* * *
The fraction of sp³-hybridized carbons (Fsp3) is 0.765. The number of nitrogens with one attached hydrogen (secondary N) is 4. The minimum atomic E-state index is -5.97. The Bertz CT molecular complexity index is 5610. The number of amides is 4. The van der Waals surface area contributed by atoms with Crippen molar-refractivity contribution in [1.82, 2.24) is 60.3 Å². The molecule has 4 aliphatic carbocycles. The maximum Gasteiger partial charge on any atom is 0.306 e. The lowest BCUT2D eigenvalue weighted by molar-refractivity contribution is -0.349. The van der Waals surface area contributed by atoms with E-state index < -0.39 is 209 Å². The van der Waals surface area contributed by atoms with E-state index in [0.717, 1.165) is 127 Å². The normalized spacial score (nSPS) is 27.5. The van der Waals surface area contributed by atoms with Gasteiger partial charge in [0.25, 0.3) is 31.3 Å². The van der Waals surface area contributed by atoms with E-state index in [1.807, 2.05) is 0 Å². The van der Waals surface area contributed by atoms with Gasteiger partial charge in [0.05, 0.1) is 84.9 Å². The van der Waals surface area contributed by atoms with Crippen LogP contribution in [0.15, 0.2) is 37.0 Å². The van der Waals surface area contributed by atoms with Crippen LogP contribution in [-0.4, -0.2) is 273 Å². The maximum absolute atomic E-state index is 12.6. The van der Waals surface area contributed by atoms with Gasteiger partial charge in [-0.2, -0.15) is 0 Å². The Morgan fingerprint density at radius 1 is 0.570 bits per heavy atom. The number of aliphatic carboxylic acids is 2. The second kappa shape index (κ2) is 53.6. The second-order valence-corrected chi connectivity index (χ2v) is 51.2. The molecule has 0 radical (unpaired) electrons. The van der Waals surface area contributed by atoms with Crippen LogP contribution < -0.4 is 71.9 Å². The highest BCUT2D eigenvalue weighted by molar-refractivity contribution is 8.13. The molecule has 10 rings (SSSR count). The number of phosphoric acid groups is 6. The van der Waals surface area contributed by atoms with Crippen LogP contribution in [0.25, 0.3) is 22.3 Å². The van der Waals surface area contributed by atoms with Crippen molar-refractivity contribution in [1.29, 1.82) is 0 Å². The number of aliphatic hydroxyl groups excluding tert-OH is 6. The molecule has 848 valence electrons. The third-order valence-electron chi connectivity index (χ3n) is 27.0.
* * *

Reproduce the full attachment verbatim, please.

The fraction of sp³-hybridized carbons (Fsp3) is 0.765. The number of nitrogens with one attached hydrogen (secondary N) is 4. The minimum atomic E-state index is -5.97. The Bertz CT molecular complexity index is 5610. The number of amides is 4. The van der Waals surface area contributed by atoms with Crippen molar-refractivity contribution in [1.82, 2.24) is 60.3 Å². The molecule has 4 aliphatic carbocycles. The maximum Gasteiger partial charge on any atom is 0.306 e. The lowest BCUT2D eigenvalue weighted by molar-refractivity contribution is -0.349. The van der Waals surface area contributed by atoms with E-state index < -0.39 is 209 Å². The van der Waals surface area contributed by atoms with E-state index in [0.717, 1.165) is 127 Å². The normalized spacial score (nSPS) is 27.5. The van der Waals surface area contributed by atoms with Gasteiger partial charge in [0.25, 0.3) is 31.3 Å². The van der Waals surface area contributed by atoms with E-state index in [1.807, 2.05) is 0 Å². The van der Waals surface area contributed by atoms with Gasteiger partial charge in [0.05, 0.1) is 84.9 Å². The van der Waals surface area contributed by atoms with Crippen LogP contribution in [0.15, 0.2) is 37.0 Å². The van der Waals surface area contributed by atoms with Crippen LogP contribution in [-0.4, -0.2) is 273 Å². The maximum absolute atomic E-state index is 12.6. The van der Waals surface area contributed by atoms with Gasteiger partial charge in [-0.2, -0.15) is 0 Å². The Morgan fingerprint density at radius 1 is 0.570 bits per heavy atom. The number of aliphatic carboxylic acids is 2. The second kappa shape index (κ2) is 53.6. The second-order valence-corrected chi connectivity index (χ2v) is 51.2. The molecule has 0 radical (unpaired) electrons. The van der Waals surface area contributed by atoms with Crippen LogP contribution < -0.4 is 71.9 Å². The highest BCUT2D eigenvalue weighted by molar-refractivity contribution is 8.13. The molecule has 10 rings (SSSR count). The number of phosphoric acid groups is 6. The van der Waals surface area contributed by atoms with Crippen LogP contribution in [0.25, 0.3) is 22.3 Å². The van der Waals surface area contributed by atoms with Crippen molar-refractivity contribution in [1.29, 1.82) is 0 Å². The number of aliphatic hydroxyl groups excluding tert-OH is 6. The molecule has 848 valence electrons. The third-order valence-electron chi connectivity index (χ3n) is 27.0.